“First Contact in Korea: A Native English Teacher’s Journey Into The Backwoods of South Korea” looks at the embarrassing realities of life abroad, offering pause for thought on such issues as learning how to pronounce Korean students’ names, a 15-minute golf lesson I got in Korean that increased my driving distance 20%, my interactions with my Korean co-worker “Kid” who confesses to me that he was accused by his ex-wife of burning down her house and the cheapest and best eye surgery I’ve gotten in any country. “First Contact in Korea: A Native English Teacher’s Journey Into The Backwoods of South Korea” will awaken readers to the transitional opportunities available in a place that shares few Western customs but many of the comforts of home.
Written by Brian Ward, a semi-qualified middle school teacher whose walked the fine line between sanity and a nervous breakdown in the classroom, “First Contact in Korea: A Native English Teacher’s Journey Into The Backwoods of South Korea” is an irreverent and insightful survival guide for anyone brave enough to try their hand at teaching English in South Korea or who just wants to have a laugh at author Brian Ward’s backwards approach to living in Korean culture.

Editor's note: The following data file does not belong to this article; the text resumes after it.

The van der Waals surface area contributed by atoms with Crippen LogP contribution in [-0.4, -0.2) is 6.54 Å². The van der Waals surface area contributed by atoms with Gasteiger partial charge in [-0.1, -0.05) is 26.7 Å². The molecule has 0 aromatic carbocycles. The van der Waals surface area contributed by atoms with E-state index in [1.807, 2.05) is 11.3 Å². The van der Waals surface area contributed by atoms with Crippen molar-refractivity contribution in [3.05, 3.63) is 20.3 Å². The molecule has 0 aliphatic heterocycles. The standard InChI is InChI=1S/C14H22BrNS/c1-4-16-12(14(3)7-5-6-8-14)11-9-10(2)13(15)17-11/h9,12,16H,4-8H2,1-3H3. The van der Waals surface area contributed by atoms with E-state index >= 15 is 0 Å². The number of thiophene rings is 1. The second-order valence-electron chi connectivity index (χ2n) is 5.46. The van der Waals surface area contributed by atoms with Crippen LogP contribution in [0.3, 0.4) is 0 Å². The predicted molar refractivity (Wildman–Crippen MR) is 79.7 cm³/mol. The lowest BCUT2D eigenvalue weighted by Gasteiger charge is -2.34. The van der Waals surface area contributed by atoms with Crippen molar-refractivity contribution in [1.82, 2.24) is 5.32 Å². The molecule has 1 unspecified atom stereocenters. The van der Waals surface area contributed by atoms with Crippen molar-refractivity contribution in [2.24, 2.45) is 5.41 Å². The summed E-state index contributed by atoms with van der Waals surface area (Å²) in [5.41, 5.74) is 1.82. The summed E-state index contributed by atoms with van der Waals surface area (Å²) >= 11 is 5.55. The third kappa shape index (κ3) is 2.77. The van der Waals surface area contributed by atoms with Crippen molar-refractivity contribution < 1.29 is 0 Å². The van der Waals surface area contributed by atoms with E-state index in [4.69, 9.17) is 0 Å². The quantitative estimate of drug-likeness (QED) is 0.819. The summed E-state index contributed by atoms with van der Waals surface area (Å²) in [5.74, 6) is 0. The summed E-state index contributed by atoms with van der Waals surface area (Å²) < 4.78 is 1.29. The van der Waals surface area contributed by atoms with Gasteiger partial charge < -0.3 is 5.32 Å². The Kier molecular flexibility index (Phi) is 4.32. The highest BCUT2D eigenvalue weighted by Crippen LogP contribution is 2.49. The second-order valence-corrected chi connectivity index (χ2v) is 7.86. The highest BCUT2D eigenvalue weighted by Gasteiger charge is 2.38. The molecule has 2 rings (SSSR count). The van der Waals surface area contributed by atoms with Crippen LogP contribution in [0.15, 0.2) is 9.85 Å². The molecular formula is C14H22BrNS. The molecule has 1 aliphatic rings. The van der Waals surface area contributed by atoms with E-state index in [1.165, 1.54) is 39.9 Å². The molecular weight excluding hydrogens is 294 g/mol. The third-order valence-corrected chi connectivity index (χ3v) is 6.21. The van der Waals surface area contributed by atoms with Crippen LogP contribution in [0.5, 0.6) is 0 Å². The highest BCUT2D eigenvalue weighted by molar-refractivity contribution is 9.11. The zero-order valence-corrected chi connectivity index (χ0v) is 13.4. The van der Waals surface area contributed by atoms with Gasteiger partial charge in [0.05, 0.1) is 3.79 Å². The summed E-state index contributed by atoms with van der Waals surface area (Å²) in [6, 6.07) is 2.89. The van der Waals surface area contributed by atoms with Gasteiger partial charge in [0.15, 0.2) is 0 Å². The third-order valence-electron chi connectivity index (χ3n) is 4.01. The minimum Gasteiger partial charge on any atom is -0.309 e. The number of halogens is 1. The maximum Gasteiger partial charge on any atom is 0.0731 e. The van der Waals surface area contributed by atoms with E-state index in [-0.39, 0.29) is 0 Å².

This guidebook also compares teaching in the USA to teaching in Korea.
_______________________________________________________
Country Salary
(Year)
Yearly Taxes Yearly Housing Expenses Total Remaining
Korea $26,000 + 50% of medical bills paid $780   $0 $25,220
USA   $35,000 $8,000 $8,400 $18,600
_______________________________________________________
“First Contact in Korea: A Native English Teacher’s Journey Into The Backwoods of South Korea” by Brian Ward, can be found on Amazon.com